You know you’re the reasonable one. But you can’t force your parents into doing something they don’t want to. Confused seniors, for instance, can reject their medications. As their direct relative, you are going to feel frustrated but don’t revert to the old parental blackmail formula. Threatening not to visit them if they don’t do this or that is not going to work. Be patient and work with a specialist to find the best approach.
#5. You take over their home life
Many adults try to support their aging parents’ independent living for as long as possible. It’s not uncommon to find yourself organizing their home and lifestyle in such a way that you can easily manage it for them. However, you need to listen to their emotional needs as much as their physical and health requirements. For instance, if you have to consider renovating their bathroom to introduce a safe showering option, you should try to make it fit in their current home decor. If you’re going to plan their shopping, you should make sure there is always a little treat too. Ultimately, if your mother loves chocolate, for instance, you can keep a small bar of dark chocolate in her grocery shopping. It’s a matter of balancing their emotional health as much as the rest.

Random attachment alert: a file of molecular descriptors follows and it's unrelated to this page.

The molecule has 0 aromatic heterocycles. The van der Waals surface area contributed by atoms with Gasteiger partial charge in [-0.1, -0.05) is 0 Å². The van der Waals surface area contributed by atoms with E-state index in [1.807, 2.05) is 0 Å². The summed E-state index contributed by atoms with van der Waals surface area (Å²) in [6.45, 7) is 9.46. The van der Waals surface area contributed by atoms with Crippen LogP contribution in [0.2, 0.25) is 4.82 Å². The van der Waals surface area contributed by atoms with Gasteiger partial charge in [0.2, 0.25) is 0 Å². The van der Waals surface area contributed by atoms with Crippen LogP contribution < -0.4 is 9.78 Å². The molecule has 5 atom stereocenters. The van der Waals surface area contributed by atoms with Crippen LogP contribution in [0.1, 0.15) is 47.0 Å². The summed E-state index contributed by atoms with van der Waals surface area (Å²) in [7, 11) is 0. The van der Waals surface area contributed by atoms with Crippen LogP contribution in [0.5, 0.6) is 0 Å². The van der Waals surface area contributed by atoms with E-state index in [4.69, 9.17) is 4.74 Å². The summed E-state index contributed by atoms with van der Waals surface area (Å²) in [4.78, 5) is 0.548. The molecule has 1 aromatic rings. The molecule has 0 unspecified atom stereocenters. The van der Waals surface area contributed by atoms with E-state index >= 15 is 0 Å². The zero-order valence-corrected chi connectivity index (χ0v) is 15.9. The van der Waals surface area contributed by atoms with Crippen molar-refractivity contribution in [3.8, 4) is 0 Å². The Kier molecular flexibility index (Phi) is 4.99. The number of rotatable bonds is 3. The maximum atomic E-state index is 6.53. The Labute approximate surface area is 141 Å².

#6. You plan holidays together
You want to keep an eye on your parents while you’re on vacation, so, of course, you book a family holiday for everyone. But this may not be the best option. Your parents are not children, and they might feel just as powerless as their grandchildren when you organize everything for them.
Accepting that your parents need support in old age is difficult. But you need to approach the situation respectfully and with great care, if you are to preserve your relationship.